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Discussion Starter #1
Looking for some insight about the best plan of attack for repainting some components of my Tula AKS74U. Had it built shortly before Techno's paint became available, always wished the repainted parts matched the original parts better.

You can see the difference pretty well in the attached picture. The receiver, rear sight base, and barrel components don't match the top cover and bolt carrier. The original selector and muzzle device does actually match the new paint pretty well. It bugs me enough and I want it to be as perfect as possible.

I am quite the newbie when it comes to refinishing\painting and haven't really done any painting other than spraying Norrells on a ar15 build. So I have a HVLP gun and an air compressor but I would like to also pickup a cheaper airbrush too for some of the more intricate areas.

Couple ways to refinish that I have thought about.

1. Scuff the parts I am looking to repaint and spray over the existing finish.
2. Citristrip (Or other chemical stripper) the parts down to the parkerizing and spray.
3. Blast the parts down to bare metal, re-parkerize, spray.
4. Pay someone to refinish.. :rolleyes:

I don't really have the tools to blast, and park so that would be the hardest for me. Any thoughts?

 

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I think you will be happiest if you pay someone to refinish it.

I think a shop like Two Rivers Arms would be able to achieve your goal. Just make very sure they understand what parts are not to be refinished.
 

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I see.

You might pm techno for his opinion.

It is involved to tool up and have a place to work, but I don't believe you would get good adhesion without stripping the finish.

For what its worth in my experience Evaporust is good at removing paint once it gets in between the paint and the metal. I use it on engine brackets and such. The paint comes off in sheets if left submerged for a while.

For that you would just need a plastic container and enough Evaporust to keep the parts submerged.

Evaporust will remove parkerizing and blue but won't alter the surface of the steel.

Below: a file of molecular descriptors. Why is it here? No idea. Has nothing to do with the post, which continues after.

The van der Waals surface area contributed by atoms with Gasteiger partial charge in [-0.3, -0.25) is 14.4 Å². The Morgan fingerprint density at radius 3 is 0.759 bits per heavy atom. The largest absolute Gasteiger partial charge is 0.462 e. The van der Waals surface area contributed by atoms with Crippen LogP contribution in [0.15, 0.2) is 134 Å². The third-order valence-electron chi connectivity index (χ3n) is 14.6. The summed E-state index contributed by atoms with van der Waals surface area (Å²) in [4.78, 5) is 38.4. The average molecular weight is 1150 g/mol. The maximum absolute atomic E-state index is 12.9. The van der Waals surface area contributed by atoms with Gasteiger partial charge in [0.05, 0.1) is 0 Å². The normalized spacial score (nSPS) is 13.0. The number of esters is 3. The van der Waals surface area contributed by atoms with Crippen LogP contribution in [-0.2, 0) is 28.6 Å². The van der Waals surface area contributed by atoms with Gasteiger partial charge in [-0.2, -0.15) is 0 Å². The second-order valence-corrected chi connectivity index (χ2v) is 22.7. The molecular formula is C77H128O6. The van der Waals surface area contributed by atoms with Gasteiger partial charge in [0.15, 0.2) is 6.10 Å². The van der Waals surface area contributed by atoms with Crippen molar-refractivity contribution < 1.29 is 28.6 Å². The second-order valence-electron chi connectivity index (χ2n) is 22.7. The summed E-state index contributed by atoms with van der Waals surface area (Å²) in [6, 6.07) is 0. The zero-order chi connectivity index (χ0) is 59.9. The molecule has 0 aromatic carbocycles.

Trans Am air cleaner lid in Evaporust. It was pretty rusty when the process started.



Ford 390 A/C Idler pulley. It didn't quite get all the paint off.



Just a thought.
 
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Another good paint stripper is Berryman Chem Dip.

I bought a demilled AR receiver section that had some type of thick paint or other finish on it.

Since it was aluminum and it was small enough I put it in a gallon bucket of Chem Dip.

The paint came off in sheets.

The only bad thing is two months later the aluminum still smells like Chem Dip. Chem Dip stinks to high heaven - just ask a woman - she will TELL YOU. Even though I wear gloves I still end up smelling like it for a few days.

Before



After



The original anodizing was still intact under the paint.

 
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Berryman comes in a 5 gallon size. Usually its available at bigger auto parts stores.

It comes sealed but whatever you do - don't let it spill on your car or truck bed! Bye bye paint if that happens.

It would be difficult to dispose of if you no longer needed it after. Maybe give it to an auto shop.


A barrelled AKSU action MIGHT fit. Maybe soak it muzzle end first, then soak it rear trunnion first after for complete removal.

Berryman won't remove parkerizing.
 
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Discussion Starter #7
That AR stub came out really good. I am inclined to try a stripper of some sort maybe the Berryman if I can find it locally that leaves the parkerizing and try to respray.
 

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I see the mismatch in color, but I don't think it looks bad. I understand your frustration because I totally dwell on things when they don't turn out how I want them.
 
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